Ontario Energy Board sets out expectations for smart grid investments


Toronto, ON, Canada — (METERING.COM) — February 12, 2013 – In a new report the Ontario Energy Board has set out guidance and expectations for smart grid investments by the province’s distributors and other entities such as the Ontario Power Authority, the Independent Electricity System Operator, and the Smart Metering Entity.

The 34-page Supplemental Report on Smart Grids seeks to provide “holistic” guidance, without prescribing specific investments, technologies, targets, etc., and is founded on the performance-based approach of Ontario’s renewed regulatory framework.

The guidance covers the three objectives of customer control, power system flexibility, and adaptive infrastructure.

Customer engagement is seen as an essential activity, and in their investment plans the regulated entities must demonstrate that they have undertaken activities to understand their customers’ preferences (e.g. data access and visibility, participating in distributed generation, and load management) and how they have addressed those preferences. In particular, the two requirements that should be met are that the activities facilitate customer education and support access to electricity consumption data.

Among the requirements for power system flexibility are that the regulated entities must demonstrate how they have incorporated necessary investments to facilitate the integration of distributed generation and more complex loads (e.g. customers with self-generation and/or storage capability).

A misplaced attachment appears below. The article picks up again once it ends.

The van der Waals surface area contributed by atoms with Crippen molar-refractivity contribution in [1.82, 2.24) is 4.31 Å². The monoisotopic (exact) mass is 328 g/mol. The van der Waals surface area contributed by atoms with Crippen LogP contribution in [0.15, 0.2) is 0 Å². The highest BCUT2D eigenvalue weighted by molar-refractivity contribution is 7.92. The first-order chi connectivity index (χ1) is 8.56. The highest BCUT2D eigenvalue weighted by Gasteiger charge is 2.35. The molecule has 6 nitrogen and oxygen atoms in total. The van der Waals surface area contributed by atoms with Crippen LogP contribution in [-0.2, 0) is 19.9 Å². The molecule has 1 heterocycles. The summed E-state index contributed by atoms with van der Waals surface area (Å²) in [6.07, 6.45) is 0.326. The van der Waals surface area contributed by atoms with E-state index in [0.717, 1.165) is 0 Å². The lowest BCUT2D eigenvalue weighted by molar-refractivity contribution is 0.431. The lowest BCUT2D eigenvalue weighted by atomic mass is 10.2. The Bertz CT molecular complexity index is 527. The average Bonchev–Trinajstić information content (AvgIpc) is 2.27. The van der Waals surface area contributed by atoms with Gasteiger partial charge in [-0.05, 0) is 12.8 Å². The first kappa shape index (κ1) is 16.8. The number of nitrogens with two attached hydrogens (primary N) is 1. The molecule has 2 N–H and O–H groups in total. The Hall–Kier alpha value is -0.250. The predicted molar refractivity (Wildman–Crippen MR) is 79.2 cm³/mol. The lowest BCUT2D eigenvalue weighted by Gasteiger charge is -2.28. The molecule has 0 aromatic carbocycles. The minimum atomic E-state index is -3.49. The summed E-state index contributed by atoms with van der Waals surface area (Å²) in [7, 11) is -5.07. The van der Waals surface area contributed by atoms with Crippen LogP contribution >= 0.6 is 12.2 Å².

The regulated entities must also demonstrate that they have investigated opportunities for operational efficiencies and improved asset management, enabled by more and better data provided by smart grid technology.

The report also sets outs guidance on evaluation and performance measurement, based on the objectives of efficiency, customer value, and reliability; safety; cybersecurity and privacy; coordination and interoperability; economic development; and the environmental benefits. Of these cybersecurity and interoperability will require further input based on developments in other jurisdictions. However, in general the Board does not expect to approve expenditures which are not otherwise cost effective, prudent, long term investments

The board also notes that its thinking regarding smart grid will evolve over time as investments are made, existing infrastructure is renewed and replaced, new technologies emerge, and standard methodologies and protocols arise, and further guidance may then be issued.